Srdan Verstovsek, MD:I think this is fascinating because we are learning a lot about the JAK-STAT pathway and associated abnormalities with the PI3 kinase inhibitors. We are trying to enhance the spleen and quality of life. Combinations make sense; that hypothesis has been proven in the clinic already. We are looking at the phase 3 studies for the approval of parsaclisib, but here we are talking about a completely new mode of action that has nothing to do with the JAK-STAT pathway. It is not associated with that. It is really about the iron metabolism, high hepcidin—redistribution of iron within the body of the patients and allowing iron to be available for erythropoiesis through inhibition of the ALK2 receptor, basically. That is an additional benefit that was not talked about in the past and is opening the door for other, more specific drugs to target the hepcidin and the ALK receptors, and perhaps give us a new tool for counteracting anemia in the future, because anemia is a major problem, as we discussed.
One abstract about momelotinib’s past experience that was presented at ASCO caught my attention because we talk about prognostic factors in outcome of the patients, and now we have a retrospective review of what happened with momelotinib in the frontline study where it was compared to ruxolitinib. It did show influence on anemia, but it failed for other parameters—the quality of life—so overall the study failed. But for anemia benefits, it appears that, in this post-hoc analysis, people who had anemia benefits lived longer. That is quite interesting. The anemia is a bad prognostic factor, transfusions give you an extra bad point, and now, if you are improving anemia, the suggestion is you may be living longer. That is an alternative way of prolonging life, I would say.
Andrew Kuykendall, MD:Yes; I think it is an exciting abstract and good to see that result. I do not think it is particularly surprising, but I’m happy it is there, because I think we focus so much on spleen responses and symptom responses. We have said, “OK, we should really push through for patients who are on ruxolitinib, and they may develop some anemia.” We should push through, and the anemia that occurs when patients are treated with ruxolitinib is not really prognostic, so we can just go for a transfusion. It is a challenging sell to patients, I think, to say we are just going to push through this, but that is because we did not have many agents that could improve anemia consistently for patients with myelofibrosis.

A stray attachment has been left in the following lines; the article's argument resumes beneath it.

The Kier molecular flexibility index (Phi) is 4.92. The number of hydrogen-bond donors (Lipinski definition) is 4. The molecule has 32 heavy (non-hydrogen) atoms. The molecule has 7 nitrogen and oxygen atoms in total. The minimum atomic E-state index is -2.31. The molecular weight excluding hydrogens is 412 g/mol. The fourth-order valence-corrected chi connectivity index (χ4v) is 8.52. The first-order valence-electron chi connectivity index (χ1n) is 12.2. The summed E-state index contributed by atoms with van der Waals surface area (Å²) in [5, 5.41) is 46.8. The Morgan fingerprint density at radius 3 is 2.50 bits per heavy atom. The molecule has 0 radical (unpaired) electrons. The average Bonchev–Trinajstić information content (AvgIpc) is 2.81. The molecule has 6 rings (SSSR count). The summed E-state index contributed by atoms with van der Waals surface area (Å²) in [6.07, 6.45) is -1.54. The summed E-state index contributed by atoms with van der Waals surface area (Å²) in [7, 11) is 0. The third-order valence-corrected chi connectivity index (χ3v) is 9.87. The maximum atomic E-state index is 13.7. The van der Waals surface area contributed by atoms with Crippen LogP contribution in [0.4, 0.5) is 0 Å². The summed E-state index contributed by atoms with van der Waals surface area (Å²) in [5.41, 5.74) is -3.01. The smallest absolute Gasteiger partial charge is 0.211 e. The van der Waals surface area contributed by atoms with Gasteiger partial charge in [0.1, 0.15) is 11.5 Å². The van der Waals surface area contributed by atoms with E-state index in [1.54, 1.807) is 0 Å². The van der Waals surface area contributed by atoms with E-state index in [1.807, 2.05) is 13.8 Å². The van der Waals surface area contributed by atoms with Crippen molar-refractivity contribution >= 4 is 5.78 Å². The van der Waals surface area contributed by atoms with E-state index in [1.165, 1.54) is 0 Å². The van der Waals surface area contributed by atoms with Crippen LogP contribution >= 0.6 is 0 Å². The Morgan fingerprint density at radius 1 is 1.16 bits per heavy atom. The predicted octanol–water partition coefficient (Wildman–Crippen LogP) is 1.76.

Now, to have an agent that can do that, I think it is natural to say, “OK, now we know this can improve anemia, but we also have to prove that this improvement is relevant.” That is what this abstract shows, that those patients who did achieve transfusion independency, did have a prolonged rate of survival compared to those who did not. This says that, when you are evaluating a drug like momelotinib, the way to know it is benefitting a patient is not just if the patient has a spleen response or a symptom response, but a patient who can achieve anemia benefit has, potentially, survival benefits associated with that. That is really encouraging.
Srdan Verstovsek, MD:Momelotinib is being developed as a drug for the second-line setting, where many people have more issues with anemia or thrombocytopenia, and not as many, as you may think, with the spleen. You may have fedratinib there, and you may have momelotinib in the future, but I think we should say that, first and foremost, one needs to optimize the care in the frontline setting before switching. Just because you have an option in the second-line setting does not mean you should be giving up on the frontline setting. These combinations being studied, or just optimizing the dose and the mode of delivery of ruxolitinib itself, make a difference for the patients and for the durability of the benefit. Let’s focus on optimizing the front line and developing the combinations, and only then thinking about the switch. Why not delay the switch to the second line, and buy some time with the first line, then buy some time with the second line? Everybody will be, at the end, happy.
Transcript edited for clarity.